Spoiler Alert: I have it on good authority that true superheroes (the ones with superhuman powers) don't really exist. Luckily, if you keep this fact under wraps, you can use the following social business superhero secrets to make you and your social business strategy look superhuman to your company and customers.
Build you social business strategy around your customers, their organization, and their objectives. There is a school of thought that says that social business starts with internal collaboration; however, we have found social business initiatives to have much more impact on an organization if you build your strategy around your customers' or members' goals. Not only will it be much easier to champion internally, but the metrics for measuring success are already in place.
With the amount of money that social business and enterprise 2.0 vendors put into marketing their messages, it can be easy to lose sight of the fact that technology is only half of the equation. Your goals, strategy, and tactical community management plan are going to play a huge role in your social business deployment's success.
Social business success follows Metcalfe's Law. The more minds that you have sharing ideas, helping one another, and collaborating on solutions, the more valuable your business will be. Build your B2B social business strategy with the intention of bringing your entire community into the mix. Through each segment or group can have their own areas of your community, the power of your social business strategy will become apparent in the areas where customers, employees, and partners can all come together for the good of your customers.
For B2B companies, the goal of a social business strategy is primarily to help their customers succeed. The dividends of this approach are numerous. Every aspect of your social business plan should answer two questions:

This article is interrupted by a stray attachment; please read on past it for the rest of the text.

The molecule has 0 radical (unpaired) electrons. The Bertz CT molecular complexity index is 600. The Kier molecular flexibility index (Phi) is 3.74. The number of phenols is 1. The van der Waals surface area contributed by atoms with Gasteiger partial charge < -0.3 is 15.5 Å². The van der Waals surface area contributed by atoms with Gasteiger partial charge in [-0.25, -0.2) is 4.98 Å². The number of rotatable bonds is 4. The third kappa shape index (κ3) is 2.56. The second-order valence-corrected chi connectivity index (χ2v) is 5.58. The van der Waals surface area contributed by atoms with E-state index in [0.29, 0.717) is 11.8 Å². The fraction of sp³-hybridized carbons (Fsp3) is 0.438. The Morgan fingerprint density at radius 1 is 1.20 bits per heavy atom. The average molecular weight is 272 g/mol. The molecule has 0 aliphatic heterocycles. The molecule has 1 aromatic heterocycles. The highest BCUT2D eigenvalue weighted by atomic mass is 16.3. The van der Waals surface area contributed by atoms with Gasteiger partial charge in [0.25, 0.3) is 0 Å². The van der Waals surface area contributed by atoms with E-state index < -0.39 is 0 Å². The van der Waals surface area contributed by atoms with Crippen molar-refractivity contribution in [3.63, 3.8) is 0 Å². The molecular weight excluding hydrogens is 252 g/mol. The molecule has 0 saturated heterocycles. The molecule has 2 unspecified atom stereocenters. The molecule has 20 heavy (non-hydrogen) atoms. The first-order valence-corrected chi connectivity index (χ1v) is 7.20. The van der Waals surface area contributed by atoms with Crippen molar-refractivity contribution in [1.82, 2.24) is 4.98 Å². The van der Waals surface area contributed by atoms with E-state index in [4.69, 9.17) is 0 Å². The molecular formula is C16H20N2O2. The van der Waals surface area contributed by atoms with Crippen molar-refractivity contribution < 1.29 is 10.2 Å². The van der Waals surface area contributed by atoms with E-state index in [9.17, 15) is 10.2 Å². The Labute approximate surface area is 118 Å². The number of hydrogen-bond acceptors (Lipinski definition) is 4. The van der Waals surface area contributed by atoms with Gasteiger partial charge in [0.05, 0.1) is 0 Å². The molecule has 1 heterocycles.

When creating an online customer community, one that is connected to your company rather than one that sprouts up organically on public social networks, it takes time for customers to share, discuss, and provide support among themselves. For the first 6 months to a year, your organization will need to proactively answer questions, share interesting content with certain segments of the community, and connect customers with questions with people who might have answers.
You can't possibly get every detail right during the social business planning process. Your strategy will evolve much more effectively if you develop a framework where you have the flexibility to listen to your community, and then make additions and adjustments based on customer feedback or monitoring trends.
However, listening can easily be eaten up by more visible fires. Develop a routine for listening to your community, documenting your observations, and sharing that data with the appropriate teams. Stakeholders will not only feel more connected to the customer community, but adding a deliverable to your listening efforts will also keep your system on track.
Social technology is exciting, but only a fraction of your customers will care about your social business platform. The large majority of your customers want to easy access to answers to their questions and solutions to their problems.
Furthermore, your customers are busy, so make browsing, sharing, and staying engaged in your online community easy. Keep in mind that, though your online customer community is central to your job, many of your customers will participate in the community during lunch breaks, on their way to meetings, and in between conference calls.
The phrase, "know your audience," is almost becoming clichÃ©. It is about time we deeply understood our market and kept that understanding at the forefront of our decision making. This grasp of your target audience plays a large role in trying to change the behavior of your customers, employees, and partners. Find out about their online communication preferences and access limitations. Also, learning about the kind of information they find most valuable is paramount to keeping your customers engaged.
It is critical to make your social business metrics a central part of your strategy. The good news is that your social business goals are, in large part, your traditional business goals. You will want to measure both your customers' online community activity to identify leaks in your engagement plan, as well as your social business strategy's overall impact on both engaged and disengaged customers. Here are a couple questions you may want to start with:
When developing your social business strategy, plan to engage your community to identify your biggest advocates. Check in with these brand champions to do the following:
If you have social business secrets that have generated buzz about your superhero status, we'd love to hear them. Add them to the comments below.
photo credit: Brett Jordan